New Criticals

Tamsyn Gilbert

Feminism is not just a theoretical approach to epistemology, but a guide for action to address the nature of gender-based modes of inequality and the subordination of women. Throughout the 1990s, the potential of the Internet and digital technologies to fundamentally reconfigure and reconstruct gendered relationships was a significant part of an emergent mode of {cyber}feminist thinking. Speaking to the potential of {cyber}feminism as a distinct mode of feminism Faith Wilding argued: “cyberfeminists have the chance to create new formulations of feminist theory and practices that address the complex new social, cultural, and economic conditions created by global technologies.” 

Nonetheless the potential of the Internet, as a past proposition or future projection, is still very much up for grabs. Online, women are still subjected to many of the inequalities that exist ‘in real life’. In fact the Internet may not ‘leveled the field’ but in many ways intensified, accelerated, and extended material embodied inequalities into a so-called immaterial disembodied Internet. According to Kennedy, Wellman and Klement: “People’s social characteristics are not disposable baggage to be checked at the security counter when they go online.”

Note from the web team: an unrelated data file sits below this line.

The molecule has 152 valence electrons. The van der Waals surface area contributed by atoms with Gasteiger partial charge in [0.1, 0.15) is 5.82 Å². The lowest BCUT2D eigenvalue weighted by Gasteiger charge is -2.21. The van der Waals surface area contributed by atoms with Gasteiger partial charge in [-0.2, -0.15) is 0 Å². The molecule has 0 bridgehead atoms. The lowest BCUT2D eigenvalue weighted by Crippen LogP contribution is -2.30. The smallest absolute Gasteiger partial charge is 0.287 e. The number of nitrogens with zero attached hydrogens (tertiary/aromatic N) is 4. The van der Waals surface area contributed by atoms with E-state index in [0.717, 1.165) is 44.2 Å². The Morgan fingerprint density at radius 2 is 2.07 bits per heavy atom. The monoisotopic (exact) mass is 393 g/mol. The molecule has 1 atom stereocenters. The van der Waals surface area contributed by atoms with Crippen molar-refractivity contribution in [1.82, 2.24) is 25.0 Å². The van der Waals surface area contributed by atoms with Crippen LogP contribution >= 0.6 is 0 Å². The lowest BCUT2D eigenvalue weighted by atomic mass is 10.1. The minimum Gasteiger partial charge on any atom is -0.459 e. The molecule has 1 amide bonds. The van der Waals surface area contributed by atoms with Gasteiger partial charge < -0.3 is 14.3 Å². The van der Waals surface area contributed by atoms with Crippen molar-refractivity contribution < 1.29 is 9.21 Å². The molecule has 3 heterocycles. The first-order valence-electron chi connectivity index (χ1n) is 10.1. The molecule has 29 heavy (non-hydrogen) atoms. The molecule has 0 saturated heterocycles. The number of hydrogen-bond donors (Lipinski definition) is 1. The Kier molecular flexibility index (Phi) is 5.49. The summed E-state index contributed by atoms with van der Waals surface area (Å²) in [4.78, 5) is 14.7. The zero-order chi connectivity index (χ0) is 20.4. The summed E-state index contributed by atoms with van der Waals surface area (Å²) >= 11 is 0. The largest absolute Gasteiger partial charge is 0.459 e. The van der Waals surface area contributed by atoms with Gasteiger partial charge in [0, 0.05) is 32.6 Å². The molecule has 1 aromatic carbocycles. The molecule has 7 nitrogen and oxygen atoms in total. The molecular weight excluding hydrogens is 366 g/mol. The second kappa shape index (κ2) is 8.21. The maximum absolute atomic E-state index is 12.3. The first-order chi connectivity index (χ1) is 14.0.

In a more optimistic reading, discussing this current ‘mold’ and the potential for change, Nina Power argues: “the speeded-up time of internet life also creates an impatience with the world as it is: now it is possible to organize, on or offline, modes of opposition that take up almost immediate umbrage with the world as it currently is. The possibilities for consciousness-raising, but also action, are now extended in almost every direction.” 

Looking outwards, what are the boundaries of gendered inclusion and exclusion in digital spaces? Looking inwards, who are the ‘we’ of cyberfeminism? Who participates? How should they participate?